CEDAR KEY, FLORIDA

Cedar Key Florida is at the end of State Road 24 in North Central Florida on the Gulf of Mexico.

It is an Old Florida fishing village of about 700 people that has become a tourist attraction in this part of the state.

This delightful destination is a straight shot from Gainesville and the University of Florida. 

There are several very good seafood restaurants in Cedar Key, and numerous lodging facilities.

Each year a couple of festivals are held here:  The Annual Fine Arts Festival (last weekend of March) and the Cedar Key Seafood Festival (third weekend in October).

More information is at North Central Florida Art Festivals.

Cedar Key Florida Downtown

Downtown Cedar Key is along the waterfront and gives you a special feeling of being in Old Florida.

Cedar Key Florida is Important in the History of the State

For such a small town, it has a prominent place in Florida History.  Arrowheads dating back 12,000 years have been found in the area, along with various shell mounds created by the ancient Indians. Modern settlement of Cedar Key began about 1839 when General Zachary Taylor built Fort No. 4 on Depot Key;  it became Army headquarters during the early part of the Seminole Wars.

In the years before the Civil War, Cedar Key developed into a major Florida port.  Lumber and naval stores from the mainland were shipped out of the small village to major cities around the world.  By 1860, there were two saw mills producing cedar slats for shipment to pencil factores up north.  Also in 1860, David Levy Yulee completed his Florida railroad that crossed the state from Fernandina to Cedar Key.  Yulee was a U.S. Senator and an interesting character in Florida history.  Right about the time the railroad was completed, Parson and Hale's General Store was completed.  Today it is known as the Island Hotel.

During the Civil War, a lot of salt was produced around Cedar Key for use by the Confederate Army.  Much cotton was also shipped out of Cedar Key.  The Union army and navy destroyed a lot of Cedar Key during the war, and finally occupied the village until the end of the war.

Vintage Cedar Key Map

When Henry Plant's railroad reached Tampa in 1886, Cedar Key's importance as a port declined and it began to lose population and industry.  About ten years later, a major hurricane hit Cedar Key, killing 100 people and wiping out the saw mills and most other buildings.  A couple of months later, a fire just about finished the job of destruction.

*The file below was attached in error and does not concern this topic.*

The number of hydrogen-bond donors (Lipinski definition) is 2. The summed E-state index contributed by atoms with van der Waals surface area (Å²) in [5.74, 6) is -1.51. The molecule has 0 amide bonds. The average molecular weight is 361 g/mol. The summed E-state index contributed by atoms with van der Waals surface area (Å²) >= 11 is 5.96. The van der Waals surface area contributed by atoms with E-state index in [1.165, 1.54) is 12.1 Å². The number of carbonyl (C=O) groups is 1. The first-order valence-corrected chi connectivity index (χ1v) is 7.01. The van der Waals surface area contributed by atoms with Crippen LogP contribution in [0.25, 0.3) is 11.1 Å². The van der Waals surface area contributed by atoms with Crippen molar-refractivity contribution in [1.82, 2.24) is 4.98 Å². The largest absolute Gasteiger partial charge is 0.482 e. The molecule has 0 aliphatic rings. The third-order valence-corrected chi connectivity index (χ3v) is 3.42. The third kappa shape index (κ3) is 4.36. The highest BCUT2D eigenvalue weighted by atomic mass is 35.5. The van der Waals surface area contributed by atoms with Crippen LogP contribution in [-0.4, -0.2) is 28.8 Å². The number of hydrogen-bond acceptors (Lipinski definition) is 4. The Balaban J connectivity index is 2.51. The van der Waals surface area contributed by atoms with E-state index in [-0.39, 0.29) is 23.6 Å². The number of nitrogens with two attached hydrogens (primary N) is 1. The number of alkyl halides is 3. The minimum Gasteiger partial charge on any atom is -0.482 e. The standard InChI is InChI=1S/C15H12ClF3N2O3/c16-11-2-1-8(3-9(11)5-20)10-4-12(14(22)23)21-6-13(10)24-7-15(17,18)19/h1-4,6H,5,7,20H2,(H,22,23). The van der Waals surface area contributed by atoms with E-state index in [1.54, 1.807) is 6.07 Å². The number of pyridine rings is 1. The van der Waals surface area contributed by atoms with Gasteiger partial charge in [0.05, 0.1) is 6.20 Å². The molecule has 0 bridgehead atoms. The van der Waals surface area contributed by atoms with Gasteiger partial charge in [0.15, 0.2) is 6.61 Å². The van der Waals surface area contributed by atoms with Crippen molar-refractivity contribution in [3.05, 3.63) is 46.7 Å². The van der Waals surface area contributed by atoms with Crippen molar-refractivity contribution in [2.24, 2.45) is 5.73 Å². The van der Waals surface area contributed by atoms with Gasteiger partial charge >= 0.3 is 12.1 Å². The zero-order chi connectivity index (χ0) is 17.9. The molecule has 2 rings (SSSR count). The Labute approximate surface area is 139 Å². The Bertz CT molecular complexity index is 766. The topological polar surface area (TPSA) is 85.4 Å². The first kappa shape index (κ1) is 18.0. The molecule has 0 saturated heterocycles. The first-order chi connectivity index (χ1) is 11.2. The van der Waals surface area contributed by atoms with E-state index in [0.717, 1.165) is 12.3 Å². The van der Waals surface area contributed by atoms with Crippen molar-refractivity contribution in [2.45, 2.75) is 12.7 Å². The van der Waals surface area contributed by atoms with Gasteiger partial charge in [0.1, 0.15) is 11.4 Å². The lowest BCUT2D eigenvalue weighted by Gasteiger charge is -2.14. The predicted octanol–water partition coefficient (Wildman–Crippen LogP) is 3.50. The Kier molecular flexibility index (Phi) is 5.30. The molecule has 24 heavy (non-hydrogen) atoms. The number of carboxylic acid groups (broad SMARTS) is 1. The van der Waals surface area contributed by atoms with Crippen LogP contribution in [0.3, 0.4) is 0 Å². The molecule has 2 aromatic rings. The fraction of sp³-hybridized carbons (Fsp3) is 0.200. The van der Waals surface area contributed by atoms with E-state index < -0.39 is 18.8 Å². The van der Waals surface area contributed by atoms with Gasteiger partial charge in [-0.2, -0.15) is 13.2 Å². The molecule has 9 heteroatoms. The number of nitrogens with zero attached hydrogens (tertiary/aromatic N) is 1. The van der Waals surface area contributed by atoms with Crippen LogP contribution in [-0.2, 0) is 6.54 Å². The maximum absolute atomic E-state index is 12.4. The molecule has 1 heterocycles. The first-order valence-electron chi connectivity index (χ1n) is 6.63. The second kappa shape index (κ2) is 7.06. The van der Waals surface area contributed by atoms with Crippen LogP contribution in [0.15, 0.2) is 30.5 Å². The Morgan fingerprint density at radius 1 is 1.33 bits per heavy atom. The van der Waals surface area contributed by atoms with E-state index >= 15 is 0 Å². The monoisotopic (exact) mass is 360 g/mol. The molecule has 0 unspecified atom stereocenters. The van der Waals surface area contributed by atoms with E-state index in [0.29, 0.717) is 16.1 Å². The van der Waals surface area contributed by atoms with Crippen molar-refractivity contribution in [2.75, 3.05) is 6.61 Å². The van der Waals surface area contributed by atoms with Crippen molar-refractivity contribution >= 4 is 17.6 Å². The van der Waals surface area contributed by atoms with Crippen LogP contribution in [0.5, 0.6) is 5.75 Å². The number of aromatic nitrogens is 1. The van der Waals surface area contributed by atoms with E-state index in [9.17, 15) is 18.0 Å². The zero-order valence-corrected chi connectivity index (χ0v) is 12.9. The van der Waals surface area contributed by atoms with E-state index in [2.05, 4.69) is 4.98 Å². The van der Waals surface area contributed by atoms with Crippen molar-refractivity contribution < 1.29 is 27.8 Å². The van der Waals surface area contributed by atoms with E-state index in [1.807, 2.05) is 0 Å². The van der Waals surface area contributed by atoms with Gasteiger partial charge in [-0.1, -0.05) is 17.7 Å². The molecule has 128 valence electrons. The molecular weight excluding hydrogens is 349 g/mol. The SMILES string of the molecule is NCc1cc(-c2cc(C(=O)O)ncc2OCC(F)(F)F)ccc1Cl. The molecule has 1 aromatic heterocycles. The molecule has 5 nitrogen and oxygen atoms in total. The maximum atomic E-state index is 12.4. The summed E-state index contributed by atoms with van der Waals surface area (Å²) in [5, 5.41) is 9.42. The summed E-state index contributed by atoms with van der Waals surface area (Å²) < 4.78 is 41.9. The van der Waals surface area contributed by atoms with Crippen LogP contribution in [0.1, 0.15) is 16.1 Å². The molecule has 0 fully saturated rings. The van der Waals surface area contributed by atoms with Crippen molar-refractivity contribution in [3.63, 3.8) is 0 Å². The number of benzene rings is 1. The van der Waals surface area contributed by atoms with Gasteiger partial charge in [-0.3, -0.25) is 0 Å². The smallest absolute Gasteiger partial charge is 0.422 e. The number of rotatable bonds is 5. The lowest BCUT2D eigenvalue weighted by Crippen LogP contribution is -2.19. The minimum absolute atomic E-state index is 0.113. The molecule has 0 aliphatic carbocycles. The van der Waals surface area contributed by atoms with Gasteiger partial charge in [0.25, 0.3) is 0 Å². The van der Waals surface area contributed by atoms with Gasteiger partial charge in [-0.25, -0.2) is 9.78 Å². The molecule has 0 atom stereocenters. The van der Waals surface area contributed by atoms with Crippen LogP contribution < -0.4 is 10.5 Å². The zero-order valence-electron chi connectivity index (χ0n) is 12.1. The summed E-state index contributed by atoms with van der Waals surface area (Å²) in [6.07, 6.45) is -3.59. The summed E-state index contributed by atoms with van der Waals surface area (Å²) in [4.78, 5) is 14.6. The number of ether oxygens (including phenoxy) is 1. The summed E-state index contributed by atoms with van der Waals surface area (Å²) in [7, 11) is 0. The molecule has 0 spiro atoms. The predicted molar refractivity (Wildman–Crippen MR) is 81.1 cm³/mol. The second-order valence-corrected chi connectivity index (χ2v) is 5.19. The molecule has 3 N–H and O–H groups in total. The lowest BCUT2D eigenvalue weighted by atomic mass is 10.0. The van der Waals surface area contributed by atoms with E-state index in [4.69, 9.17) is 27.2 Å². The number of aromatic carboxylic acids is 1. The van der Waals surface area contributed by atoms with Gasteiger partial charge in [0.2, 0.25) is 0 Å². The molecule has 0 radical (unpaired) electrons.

By the beginning of the 1900s, the major industries in Cedar Key had become sponging and oyster harvesting.  Over harvesting exhausted these resources, and Cedar Key became a quiet place where people liked to spend weekends.  The State of Florida helped local fishermen learn how to farm clams, so clam farming has become a major village industry.  So also is tourism.

Cedar Key has a museum, and the entire village has national historic status through the Cedar Keys Historic and Archeological District and the U.S. National Register of Historic places.

CEDAR KEY LODGING

Cedar Key Bed & Breakfast, 810 3rd Street, Cedar Key FL 32625.  352-543-9000.

Faraway Inn, 847 Third Street, Cedar Key, FL 32625.  888-543-5330.

Island Hotel & Restaurant, 373 2nd Street, Cedar Key, FL 32625.

CEDAR KEY RESTAURANTS

Kona Joe's Island Cafe, 4051 D Street, Cedar Key Florida 32625.  352-543-9898.

Tony's Seafood Restaurant, 597 2nd St, Cedar Key, FL 32625.  352 543 0022.

Ken's Cedar Keyside Diner, 490 Dock St, Cedar Key, FL 32625. 352-543-6800.


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Much of the information in our website has been published in a series of Amazon Kindle books for each of Florida's eight geographical regions.

Florida Backroads Travel, a separate Kindle book, covers all of the regions of the state in one volume.

All books can be read on a computer, tablet, Kindle and most smart phones.

Click on the book cover for free previews of these books at Amazon.com.

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